Ombudsman Service

When a consumer is looking for a course and/or workshop to train as a coach and/or mentor; or to add to their existing skills and knowledge: the Ombudsman Service recommends that the consumer verifies:

  • not only the status, quality, and reputation of the Private Commercial Training Organisation; but also
  • the ‘competence (Note 1)’ of the trainers,
  • as well as the professionalism of the accrediting/credentialing Professional Body.
    .

To understand the status, quality, and reputation of the Private Commercial Training Organisation, the consumer must verify that:

  • the Private Commercial Training Organisation or Formal Education Body is REGISTERED on the IRCM CIC’s Education Directory.
  • the course and/or workshop has gained an independent verification from one or more IRCM CIC Registered or Accredited Professional Bodies.
  • that the trainers have the right level of qualification and
    • are REGISTERED on the IRCM CIC’s Individual Suppliers Directory, and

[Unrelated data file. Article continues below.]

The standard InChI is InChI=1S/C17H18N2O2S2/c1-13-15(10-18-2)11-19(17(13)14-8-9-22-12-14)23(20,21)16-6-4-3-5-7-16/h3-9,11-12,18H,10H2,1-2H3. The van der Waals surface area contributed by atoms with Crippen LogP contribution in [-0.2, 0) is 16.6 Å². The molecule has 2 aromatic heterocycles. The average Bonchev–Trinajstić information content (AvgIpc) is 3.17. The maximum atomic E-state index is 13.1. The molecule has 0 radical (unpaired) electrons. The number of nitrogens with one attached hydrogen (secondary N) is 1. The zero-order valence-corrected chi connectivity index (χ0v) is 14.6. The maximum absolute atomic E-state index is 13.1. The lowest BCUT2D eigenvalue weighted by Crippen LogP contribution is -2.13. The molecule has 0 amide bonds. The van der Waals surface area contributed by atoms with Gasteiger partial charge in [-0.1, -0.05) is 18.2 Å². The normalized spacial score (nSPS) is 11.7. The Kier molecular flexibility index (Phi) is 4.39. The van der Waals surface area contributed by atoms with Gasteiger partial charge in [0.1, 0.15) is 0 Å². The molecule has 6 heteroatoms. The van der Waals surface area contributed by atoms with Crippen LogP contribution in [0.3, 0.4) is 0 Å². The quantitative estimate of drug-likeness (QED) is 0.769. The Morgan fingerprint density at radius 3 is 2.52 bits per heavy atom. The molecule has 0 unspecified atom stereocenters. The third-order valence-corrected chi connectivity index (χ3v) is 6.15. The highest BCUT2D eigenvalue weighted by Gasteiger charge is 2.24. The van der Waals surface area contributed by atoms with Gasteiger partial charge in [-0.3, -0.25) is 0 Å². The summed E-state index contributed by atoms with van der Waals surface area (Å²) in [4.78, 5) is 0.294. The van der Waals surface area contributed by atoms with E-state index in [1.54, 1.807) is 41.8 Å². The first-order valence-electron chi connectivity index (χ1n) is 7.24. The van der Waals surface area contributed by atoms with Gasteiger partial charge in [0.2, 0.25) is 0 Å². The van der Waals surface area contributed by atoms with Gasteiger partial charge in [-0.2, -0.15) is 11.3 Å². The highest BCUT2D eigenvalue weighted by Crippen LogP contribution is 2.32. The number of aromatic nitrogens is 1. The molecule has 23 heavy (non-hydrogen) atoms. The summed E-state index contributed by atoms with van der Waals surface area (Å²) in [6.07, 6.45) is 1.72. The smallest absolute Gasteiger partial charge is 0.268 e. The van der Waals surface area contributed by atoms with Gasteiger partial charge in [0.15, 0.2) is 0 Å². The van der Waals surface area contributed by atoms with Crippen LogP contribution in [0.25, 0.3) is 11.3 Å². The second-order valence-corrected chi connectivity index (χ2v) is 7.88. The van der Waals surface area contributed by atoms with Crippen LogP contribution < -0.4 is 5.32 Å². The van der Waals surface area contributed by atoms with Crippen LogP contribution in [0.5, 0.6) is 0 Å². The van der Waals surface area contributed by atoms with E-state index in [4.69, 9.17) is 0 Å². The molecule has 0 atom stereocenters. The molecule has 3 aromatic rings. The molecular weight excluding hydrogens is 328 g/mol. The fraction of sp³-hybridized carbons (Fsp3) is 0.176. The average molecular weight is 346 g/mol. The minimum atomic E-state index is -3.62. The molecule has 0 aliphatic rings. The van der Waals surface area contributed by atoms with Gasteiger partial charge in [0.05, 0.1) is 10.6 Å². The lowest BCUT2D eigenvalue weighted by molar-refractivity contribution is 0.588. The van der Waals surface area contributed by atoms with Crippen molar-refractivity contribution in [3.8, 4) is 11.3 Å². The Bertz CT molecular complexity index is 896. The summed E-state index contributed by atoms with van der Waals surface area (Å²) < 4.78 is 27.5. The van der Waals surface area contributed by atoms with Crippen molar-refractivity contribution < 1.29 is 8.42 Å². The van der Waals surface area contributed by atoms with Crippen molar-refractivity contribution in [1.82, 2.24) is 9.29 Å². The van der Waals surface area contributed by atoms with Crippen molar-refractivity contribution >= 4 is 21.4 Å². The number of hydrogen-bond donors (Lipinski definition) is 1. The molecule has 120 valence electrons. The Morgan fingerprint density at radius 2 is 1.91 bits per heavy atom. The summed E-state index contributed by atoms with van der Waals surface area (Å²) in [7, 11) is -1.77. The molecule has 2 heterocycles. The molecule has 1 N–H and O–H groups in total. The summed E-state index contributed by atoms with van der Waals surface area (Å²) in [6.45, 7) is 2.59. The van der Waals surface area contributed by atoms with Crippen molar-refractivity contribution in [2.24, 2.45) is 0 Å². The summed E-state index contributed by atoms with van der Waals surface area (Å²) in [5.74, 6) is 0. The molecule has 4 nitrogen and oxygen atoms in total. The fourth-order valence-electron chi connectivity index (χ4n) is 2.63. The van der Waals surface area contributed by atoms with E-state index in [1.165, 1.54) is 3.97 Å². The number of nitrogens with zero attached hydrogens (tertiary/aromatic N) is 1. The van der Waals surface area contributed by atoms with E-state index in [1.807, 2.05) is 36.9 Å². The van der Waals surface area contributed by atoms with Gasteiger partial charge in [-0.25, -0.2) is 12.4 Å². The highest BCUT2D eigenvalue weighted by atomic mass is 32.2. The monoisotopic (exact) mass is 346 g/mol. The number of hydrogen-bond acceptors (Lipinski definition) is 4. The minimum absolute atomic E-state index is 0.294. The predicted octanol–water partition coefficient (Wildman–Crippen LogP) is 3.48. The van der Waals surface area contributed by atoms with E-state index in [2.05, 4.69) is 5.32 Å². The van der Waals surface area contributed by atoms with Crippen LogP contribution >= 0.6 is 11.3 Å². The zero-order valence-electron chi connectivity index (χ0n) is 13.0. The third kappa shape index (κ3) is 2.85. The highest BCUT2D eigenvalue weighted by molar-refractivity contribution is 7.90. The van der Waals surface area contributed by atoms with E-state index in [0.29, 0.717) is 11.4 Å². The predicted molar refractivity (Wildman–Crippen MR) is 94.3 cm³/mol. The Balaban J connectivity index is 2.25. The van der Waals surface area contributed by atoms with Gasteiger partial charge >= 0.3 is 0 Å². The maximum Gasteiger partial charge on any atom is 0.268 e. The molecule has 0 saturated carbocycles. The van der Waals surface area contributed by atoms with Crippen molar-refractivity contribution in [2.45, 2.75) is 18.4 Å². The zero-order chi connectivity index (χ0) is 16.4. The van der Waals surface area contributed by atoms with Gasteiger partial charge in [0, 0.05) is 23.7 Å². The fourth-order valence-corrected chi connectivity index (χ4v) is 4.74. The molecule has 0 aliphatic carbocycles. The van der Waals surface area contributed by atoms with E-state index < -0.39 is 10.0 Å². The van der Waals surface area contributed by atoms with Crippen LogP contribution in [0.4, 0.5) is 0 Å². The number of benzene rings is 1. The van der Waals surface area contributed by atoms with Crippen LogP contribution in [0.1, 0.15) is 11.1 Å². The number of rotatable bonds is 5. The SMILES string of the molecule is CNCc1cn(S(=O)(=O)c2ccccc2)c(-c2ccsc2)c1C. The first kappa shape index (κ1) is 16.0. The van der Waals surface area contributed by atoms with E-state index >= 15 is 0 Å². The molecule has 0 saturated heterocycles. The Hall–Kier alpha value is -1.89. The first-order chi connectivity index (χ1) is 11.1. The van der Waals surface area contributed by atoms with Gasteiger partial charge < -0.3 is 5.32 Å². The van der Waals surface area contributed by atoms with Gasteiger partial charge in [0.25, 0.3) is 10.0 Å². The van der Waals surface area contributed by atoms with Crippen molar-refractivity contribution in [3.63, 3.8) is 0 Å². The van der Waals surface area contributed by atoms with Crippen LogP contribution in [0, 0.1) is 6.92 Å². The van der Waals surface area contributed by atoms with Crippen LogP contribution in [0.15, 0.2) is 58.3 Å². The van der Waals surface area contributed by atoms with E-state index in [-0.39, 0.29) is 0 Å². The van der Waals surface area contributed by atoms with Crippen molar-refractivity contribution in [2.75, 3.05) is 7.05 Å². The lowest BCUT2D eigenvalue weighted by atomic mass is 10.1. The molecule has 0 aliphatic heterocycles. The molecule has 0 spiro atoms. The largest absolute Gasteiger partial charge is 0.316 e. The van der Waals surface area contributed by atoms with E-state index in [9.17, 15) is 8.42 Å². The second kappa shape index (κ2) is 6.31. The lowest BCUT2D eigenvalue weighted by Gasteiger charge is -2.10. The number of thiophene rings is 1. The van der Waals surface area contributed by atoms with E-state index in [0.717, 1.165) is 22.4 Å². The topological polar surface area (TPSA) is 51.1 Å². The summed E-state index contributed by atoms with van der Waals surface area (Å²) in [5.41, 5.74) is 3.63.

• have been independently verified by an industry specific Professional Body.
      For example, NLP trainers must be members of and recognised as a trainer by, an internationally recognised NLP Professional Body.
    • as an additional benefit, the course and/or workshop is SELF-CERTIFIED on the IRCM CIC’s Education Directory.
    • the end result of the course/workshop is a qualification and not an accreditation.
      .

To determine ‘competence’, the consumer should confirm that the coach and/or mentor is:

  • REGISTERED on the IRCM CIC’s Individual Suppliers Directory and
  • ACCREDITED/CREDENTIALED by one or more IRCM Registered or Accredited Professional Bodies and
  • is recognised as a trainer and not just a coach and/or mentor.
    This is specifically important in the NLP world where NLP trainers must be members of and recognised as a trainer by, an internationally recognised NLP Professional Body.
Ombudsman Service

.

Coaches and Mentors CLICK HERE to REGISTER

Date Lodged: between 4th August 2020 and 21st August 2020

A single investigation may be incorporated into multiple disputes/complaints about the same topic; as this avoids duplication, excessive cost, and identifies systemic failings.  These four Formal Complaints have been combined into a single investigation as the Complainants registered the same details in their Formal Complaint about the same Respondent.